As described under “Business-Government Regulations”, our operations are regulated extensively at the federal, state and local levels, and lawmakers and government agencies continue to consider potential new laws and regulations that would regulate or otherwise affect our industry. Environmental and other governmental laws and regulations have increased the costs to plan, design, drill, install, operate and abandon oil and natural gas wells. The trend in recent years has been increased scrutiny and regulatory oversight of the oil and gas industry, including among other things increasingly the proposal of new laws and regulations aimed at reducing or restricting oil and gas production and use. For example, in a rulemaking notice in mid-November 2022, the EPA announced a new calculation that would raise the damage estimate referred to as the “Social Cost of Carbon” of from $51 per metric ton, which had been the rate for the last several years, to $190 per metric ton by 2022 and as much as $410 by the year 2080. This amount is expected to guide or influence numerous laws and regulations in the future that are designed to reduce carbon emissions and the harm they cause to the environment. Under these laws and regulations, we could also be liable for personal injuries, property damage and other damages. In addition, failure to comply with these laws and regulations may result in the suspension or termination of our operations and subject us to administrative, civil and criminal penalties and fines.

 

The adoption and implementation of these and other similar regulations could require us to incur material costs to monitor and report on greenhouse gas emissions or install new equipment to reduce emissions of greenhouse gases associated with our operations. In addition, these regulatory initiatives could drive down demand for our products and services in the oil and gas industry by stimulating demand for alternative forms of energy that do not rely on combustion of fossil fuels that serve as a major source of greenhouse gas emissions, which could have a material adverse effect on our business, financial condition, results of operations and cash flows. This could have a material adverse effect on our business, consolidated results of operations, and consolidated financial condition.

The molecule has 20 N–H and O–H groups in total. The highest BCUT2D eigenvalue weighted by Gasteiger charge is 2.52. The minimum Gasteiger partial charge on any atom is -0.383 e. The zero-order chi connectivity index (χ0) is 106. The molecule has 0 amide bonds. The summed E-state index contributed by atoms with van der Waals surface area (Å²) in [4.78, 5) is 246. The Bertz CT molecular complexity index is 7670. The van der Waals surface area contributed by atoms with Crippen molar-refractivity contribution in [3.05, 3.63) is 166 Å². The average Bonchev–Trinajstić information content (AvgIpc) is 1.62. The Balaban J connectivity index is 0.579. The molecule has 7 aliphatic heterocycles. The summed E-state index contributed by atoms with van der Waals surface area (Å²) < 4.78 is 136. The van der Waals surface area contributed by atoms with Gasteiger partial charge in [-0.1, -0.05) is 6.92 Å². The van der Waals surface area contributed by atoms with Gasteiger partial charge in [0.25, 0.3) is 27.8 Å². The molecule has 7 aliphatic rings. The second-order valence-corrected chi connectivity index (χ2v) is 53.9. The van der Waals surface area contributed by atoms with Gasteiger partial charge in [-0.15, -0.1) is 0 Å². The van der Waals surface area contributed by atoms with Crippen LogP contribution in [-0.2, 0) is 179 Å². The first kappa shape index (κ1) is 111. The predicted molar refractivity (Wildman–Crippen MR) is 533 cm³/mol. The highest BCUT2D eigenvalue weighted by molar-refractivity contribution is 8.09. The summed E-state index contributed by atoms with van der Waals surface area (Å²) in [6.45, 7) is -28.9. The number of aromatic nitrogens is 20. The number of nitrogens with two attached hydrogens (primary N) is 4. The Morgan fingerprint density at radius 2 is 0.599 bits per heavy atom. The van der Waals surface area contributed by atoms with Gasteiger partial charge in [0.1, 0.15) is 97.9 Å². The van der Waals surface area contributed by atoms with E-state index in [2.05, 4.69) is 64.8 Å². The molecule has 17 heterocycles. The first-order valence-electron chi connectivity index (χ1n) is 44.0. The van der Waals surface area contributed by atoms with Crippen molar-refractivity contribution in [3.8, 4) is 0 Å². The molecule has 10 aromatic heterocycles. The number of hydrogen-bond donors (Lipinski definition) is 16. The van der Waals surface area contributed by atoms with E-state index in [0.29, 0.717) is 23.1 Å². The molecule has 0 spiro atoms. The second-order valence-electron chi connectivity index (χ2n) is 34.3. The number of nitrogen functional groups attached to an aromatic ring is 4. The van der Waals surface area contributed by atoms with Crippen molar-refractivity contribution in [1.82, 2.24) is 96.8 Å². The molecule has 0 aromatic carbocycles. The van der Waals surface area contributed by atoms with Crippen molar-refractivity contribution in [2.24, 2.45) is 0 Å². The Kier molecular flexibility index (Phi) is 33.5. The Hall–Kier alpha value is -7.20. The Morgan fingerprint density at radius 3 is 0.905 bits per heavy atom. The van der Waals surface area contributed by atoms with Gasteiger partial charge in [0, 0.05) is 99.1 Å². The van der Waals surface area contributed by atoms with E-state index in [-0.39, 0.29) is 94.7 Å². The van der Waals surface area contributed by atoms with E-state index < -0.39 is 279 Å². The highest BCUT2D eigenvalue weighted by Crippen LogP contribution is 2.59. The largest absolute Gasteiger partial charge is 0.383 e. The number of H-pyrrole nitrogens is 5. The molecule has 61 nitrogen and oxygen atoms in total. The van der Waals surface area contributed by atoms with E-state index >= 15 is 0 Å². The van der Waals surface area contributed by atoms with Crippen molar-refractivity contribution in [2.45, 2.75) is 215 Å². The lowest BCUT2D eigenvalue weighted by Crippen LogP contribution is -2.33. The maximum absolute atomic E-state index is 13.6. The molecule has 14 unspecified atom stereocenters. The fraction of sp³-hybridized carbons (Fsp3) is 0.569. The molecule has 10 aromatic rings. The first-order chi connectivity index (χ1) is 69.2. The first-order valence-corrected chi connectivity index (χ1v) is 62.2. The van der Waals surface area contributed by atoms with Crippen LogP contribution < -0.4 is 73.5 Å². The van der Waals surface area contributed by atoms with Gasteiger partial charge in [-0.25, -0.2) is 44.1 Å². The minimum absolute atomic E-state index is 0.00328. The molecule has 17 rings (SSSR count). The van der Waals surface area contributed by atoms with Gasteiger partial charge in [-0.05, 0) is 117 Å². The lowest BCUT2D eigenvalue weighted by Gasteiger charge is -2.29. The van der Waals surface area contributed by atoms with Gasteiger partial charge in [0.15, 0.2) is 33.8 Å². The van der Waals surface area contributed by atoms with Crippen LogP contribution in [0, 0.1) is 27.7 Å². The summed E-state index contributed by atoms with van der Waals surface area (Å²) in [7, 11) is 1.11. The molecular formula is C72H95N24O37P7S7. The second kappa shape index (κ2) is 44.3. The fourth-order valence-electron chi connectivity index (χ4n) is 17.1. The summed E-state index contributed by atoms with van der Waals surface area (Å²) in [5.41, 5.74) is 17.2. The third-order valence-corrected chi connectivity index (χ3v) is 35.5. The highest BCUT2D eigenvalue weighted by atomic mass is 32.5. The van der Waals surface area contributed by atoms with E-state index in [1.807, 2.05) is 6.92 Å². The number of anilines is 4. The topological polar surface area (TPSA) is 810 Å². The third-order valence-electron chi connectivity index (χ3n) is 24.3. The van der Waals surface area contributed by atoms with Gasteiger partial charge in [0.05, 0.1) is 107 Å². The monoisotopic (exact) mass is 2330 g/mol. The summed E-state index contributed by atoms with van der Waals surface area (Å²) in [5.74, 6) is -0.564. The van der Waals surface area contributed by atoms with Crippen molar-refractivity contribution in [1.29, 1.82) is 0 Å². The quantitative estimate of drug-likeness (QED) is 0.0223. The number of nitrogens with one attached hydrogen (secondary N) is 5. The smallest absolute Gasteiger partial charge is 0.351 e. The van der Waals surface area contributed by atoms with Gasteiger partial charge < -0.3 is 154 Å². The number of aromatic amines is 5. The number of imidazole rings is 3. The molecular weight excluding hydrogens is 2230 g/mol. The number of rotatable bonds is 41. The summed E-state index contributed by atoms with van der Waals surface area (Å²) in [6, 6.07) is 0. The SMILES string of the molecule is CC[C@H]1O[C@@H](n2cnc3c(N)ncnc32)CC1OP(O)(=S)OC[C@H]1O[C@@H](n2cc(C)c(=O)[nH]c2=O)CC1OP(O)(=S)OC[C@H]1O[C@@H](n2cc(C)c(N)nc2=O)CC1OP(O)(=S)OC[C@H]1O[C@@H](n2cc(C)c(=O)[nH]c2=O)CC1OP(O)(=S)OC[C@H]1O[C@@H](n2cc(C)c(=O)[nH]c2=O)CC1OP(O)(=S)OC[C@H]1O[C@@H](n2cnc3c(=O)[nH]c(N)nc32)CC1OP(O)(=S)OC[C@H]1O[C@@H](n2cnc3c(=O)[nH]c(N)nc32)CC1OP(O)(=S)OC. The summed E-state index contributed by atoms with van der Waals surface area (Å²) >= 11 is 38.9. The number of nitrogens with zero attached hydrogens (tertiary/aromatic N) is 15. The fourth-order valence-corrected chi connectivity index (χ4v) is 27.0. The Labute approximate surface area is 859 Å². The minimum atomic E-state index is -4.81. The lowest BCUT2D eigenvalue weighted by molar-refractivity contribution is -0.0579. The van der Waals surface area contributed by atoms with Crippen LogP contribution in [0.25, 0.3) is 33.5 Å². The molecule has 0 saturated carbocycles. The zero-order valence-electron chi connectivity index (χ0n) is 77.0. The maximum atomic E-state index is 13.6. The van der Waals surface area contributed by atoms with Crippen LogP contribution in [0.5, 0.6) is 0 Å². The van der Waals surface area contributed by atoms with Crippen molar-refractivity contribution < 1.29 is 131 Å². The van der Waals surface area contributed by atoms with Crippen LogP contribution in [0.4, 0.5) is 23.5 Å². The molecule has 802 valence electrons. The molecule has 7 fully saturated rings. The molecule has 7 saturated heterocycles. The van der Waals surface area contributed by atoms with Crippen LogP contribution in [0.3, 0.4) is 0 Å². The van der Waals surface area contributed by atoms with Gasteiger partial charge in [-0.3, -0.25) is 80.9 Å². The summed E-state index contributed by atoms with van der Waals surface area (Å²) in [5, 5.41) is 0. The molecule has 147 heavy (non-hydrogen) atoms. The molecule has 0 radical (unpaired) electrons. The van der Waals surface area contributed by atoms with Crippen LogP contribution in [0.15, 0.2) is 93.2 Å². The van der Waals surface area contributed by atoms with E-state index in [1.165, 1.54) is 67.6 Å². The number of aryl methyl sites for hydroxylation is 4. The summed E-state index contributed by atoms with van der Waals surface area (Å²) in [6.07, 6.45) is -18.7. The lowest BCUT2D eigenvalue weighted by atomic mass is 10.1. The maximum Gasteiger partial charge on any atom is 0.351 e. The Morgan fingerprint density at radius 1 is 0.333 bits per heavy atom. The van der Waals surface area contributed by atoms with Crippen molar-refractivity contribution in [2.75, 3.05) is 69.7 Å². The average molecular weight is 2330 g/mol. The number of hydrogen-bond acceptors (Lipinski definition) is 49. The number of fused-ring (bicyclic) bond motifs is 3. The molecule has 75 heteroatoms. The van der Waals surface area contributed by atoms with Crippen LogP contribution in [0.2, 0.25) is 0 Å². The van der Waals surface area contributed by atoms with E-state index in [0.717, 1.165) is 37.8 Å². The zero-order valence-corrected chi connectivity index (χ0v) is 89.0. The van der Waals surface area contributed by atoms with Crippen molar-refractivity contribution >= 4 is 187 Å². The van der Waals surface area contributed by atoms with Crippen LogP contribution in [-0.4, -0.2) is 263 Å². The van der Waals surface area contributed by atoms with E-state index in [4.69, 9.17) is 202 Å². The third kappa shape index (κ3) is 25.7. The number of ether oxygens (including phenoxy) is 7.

10
 

 

Because of the trend to use alternative energy technologies rather than oil and gas, it could have a material adverse effect on our results of operations.

 

Since our business depends on the level of activity in the oil and natural gas industry, any improvement in or new discoveries of alternative energy technologies that increase the use of alternative forms of energy and reduce the demand for oil and natural gas could have a material adverse effect on our business, financial condition and results of operations. As the United States and certain other countries transition to electric vehicles and as certain states in the United States are banning any usage of gas as a fuel, the oil and gas business is adversely affected. We will be further subject to state regulatory efforts such as California’s announced goal of eliminating the sale of vehicles which use gas by 2035. Automobile manufacturers are beginning to announce that they will only manufacture electric vehicles in the future. President Biden has also stated that the 2022 retail price rise in the price of gasoline was part of a plan to transition to electric vehicles.